The matchingnumbers machine retains its original flat-six, albeit with substantial redevelopment. Canford Classics rebuilt and flowed the cylinder heads, fitted a range of new internals, all parts were fully balanced and swept capacity was upped to 2.5 litres before the installation of PMO throttle bodies and electronic fuel injection for increased engine control. Hours spent on the company’s recently installed dyno honed the specification. “This equipment is transformative,” Alan grins. “There’s no more tuning on the road, no guessing, no unknowns.” The benefits of new workshop machinery show best in the stainless steel exhaust.

Weeks of iterative design refined the equal-length system to uniquely match the oversized flat-six, bolstering performance and providing an exciting-yet-restrained soundscape. The note is never too loud or too raw, but you always know you’re driving an air-cooled 911. Enjoying an 115bhp increase over standard power and nearing output of 100bhp per litre, the reconstructed boxer peaks at 244bhp.

Rebuilding the original five-speed gearbox matches the driveline to its grand tourer task. “Our concept wasn’t ultimate performance,” Alan stresses. “It was all about offering a fast cruise at low revs.” A reinforced side plate and single bearing retainer add necessary strength to cope with the extra power, while the fitment of a later 911 crown ring and pinion works with lengthened fourth and fifth gears to create high-speed civility. The balance between comfort and capability echoes through the suspension and braking systems, which are enhanced by more recent Porsche parts without losing their classic 911 essence. For example, torsion bar suspension remains, but the bars themselves are upgraded to Carrera 3.2 units, working with early 911 Turbo (930) anti-roll bars to tighten cornering responses. Bilstein sport-specification shock absorbers increase damping control.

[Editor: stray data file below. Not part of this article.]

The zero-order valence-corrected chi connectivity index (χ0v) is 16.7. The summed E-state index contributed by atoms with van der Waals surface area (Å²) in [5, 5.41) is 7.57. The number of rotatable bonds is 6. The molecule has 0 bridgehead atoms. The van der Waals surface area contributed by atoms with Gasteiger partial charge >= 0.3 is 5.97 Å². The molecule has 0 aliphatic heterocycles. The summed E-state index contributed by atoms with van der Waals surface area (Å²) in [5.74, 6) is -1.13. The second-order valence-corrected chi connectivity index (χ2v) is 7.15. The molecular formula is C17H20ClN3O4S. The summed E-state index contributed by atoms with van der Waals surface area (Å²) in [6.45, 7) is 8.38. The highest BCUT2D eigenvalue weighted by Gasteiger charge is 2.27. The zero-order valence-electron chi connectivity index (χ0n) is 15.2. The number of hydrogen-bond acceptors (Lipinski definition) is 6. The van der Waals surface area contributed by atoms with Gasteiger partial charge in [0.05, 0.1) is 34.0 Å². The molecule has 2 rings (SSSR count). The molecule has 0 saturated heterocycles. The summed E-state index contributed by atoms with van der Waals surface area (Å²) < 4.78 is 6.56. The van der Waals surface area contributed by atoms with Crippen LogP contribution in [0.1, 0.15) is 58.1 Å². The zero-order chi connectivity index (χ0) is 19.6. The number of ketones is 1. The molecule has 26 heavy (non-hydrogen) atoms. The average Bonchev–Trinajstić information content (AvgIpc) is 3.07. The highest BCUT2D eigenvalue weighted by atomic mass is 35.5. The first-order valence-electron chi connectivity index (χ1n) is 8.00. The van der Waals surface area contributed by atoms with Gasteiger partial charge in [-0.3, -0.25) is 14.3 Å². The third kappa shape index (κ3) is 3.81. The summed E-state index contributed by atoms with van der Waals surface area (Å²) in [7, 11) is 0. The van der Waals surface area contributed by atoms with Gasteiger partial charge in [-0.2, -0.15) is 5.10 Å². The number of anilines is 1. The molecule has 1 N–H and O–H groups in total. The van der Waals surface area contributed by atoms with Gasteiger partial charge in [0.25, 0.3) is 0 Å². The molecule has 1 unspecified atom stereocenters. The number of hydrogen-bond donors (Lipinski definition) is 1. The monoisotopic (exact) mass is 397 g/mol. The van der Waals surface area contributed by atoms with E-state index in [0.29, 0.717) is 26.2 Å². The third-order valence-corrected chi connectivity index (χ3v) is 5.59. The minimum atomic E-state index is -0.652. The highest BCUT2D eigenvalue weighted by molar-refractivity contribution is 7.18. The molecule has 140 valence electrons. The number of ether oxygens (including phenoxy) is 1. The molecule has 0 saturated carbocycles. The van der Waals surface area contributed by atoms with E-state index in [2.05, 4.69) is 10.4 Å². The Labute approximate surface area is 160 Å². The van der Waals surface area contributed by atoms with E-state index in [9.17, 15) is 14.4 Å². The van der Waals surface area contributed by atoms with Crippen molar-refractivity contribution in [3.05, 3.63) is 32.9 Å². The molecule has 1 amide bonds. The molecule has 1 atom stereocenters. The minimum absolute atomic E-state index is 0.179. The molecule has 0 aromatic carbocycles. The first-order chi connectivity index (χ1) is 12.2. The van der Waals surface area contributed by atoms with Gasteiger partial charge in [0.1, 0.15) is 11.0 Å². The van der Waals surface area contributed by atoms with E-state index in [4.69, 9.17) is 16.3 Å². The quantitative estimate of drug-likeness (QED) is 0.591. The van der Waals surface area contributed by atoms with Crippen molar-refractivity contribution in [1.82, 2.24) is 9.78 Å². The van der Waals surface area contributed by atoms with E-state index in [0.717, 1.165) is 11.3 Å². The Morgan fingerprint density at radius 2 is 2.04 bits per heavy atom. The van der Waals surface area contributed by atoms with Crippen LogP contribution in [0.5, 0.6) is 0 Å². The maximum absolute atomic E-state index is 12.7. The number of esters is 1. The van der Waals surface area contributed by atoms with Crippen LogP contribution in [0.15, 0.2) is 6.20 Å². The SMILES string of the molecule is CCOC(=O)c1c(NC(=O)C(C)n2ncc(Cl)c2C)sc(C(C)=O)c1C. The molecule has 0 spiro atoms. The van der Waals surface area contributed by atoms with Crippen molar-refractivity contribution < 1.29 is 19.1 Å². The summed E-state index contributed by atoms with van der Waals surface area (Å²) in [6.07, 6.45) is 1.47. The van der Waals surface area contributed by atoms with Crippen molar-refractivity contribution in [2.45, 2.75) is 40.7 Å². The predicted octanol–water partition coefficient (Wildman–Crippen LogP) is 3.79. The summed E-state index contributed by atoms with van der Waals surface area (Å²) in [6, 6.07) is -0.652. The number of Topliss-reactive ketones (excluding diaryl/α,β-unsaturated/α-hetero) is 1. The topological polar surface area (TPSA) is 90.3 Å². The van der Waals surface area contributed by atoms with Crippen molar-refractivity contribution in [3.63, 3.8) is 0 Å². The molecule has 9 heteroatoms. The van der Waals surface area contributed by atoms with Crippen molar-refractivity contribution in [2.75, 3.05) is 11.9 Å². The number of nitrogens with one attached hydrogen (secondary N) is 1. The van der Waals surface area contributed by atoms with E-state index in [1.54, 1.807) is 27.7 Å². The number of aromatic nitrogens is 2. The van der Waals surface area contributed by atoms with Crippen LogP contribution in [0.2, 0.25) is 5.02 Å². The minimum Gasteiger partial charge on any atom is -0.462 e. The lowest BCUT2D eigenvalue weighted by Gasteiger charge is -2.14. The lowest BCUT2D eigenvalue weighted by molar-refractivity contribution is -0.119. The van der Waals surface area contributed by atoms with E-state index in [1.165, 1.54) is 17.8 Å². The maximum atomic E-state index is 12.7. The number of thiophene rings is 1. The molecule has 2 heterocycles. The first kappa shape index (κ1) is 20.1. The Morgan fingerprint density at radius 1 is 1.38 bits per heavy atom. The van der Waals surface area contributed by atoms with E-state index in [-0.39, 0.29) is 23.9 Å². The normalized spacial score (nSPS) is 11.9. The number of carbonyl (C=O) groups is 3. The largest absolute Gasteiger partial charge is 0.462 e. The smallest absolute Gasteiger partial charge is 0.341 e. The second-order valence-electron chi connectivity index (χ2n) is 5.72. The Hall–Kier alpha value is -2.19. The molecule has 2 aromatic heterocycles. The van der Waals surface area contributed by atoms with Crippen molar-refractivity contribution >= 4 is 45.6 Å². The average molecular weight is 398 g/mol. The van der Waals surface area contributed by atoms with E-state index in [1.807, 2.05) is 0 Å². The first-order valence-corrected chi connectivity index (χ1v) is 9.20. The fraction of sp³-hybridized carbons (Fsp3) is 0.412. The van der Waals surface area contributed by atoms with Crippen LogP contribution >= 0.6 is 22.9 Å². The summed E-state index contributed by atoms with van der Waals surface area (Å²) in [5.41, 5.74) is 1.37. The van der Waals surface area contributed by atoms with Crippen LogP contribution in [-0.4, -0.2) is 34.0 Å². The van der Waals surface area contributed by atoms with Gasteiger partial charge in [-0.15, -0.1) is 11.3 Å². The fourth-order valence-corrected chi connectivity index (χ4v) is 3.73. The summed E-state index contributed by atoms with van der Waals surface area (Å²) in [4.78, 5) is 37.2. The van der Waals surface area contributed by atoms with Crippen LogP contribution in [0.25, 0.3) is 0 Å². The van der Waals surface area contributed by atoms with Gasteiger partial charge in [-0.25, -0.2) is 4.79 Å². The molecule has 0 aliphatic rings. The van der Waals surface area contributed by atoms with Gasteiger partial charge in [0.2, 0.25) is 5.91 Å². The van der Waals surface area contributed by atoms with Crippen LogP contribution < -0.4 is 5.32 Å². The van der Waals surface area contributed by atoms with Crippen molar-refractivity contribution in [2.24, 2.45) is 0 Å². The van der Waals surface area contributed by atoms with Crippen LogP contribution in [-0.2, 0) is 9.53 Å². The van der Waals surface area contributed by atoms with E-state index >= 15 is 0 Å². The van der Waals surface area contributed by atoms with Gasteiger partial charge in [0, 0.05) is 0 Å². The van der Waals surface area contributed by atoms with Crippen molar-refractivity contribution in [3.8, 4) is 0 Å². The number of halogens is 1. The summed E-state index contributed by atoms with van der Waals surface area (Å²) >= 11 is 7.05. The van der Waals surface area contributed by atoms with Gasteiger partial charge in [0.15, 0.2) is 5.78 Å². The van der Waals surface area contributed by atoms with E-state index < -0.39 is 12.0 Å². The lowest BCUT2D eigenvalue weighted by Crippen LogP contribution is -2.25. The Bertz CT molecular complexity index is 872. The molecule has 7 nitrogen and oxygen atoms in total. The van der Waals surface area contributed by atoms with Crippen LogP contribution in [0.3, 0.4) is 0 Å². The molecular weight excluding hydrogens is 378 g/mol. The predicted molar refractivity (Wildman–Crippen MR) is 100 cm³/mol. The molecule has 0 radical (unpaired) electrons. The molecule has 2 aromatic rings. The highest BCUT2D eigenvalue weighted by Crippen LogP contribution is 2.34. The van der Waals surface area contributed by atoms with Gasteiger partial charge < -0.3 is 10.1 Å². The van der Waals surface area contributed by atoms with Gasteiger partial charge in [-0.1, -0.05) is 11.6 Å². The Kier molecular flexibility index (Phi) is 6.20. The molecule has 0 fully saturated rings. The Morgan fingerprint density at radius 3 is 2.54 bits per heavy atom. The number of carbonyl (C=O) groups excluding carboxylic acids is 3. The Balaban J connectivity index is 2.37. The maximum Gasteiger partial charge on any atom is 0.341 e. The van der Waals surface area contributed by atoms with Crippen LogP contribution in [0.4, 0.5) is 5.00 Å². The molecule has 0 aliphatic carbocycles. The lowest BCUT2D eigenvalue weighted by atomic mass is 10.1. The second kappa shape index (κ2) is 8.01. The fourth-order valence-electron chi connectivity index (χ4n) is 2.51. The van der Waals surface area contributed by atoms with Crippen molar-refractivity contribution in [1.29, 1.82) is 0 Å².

“Coilovers would have been going too far,” says Alan. “At that point, you should just buy a 964!” Excess is also banished from the brakes. After trialling 930 discs and six-piston calipers, Canford Classics eschewed overkill and fitted the GT with smaller but better-matched Carrera 3.2 stoppers.

When the Canford Classics GT rolled onto the road in 2019, it represented the state of its builder’s art, but much can change in four years. Always looking for ways to improve, Alan and his team are taking concepts from the Dolphin Grey machine and advancing them for upcoming projects. Where the GT boasts the luxury of heated seats, for example, new bespoke Canford Classics 911s will also benefit from heated steering wheels and thermostatically-controlled carpet warming. Also, by holding the car at ambient temperature during trickle charging, the systems eliminate the annoyance of fogged-up windscreens.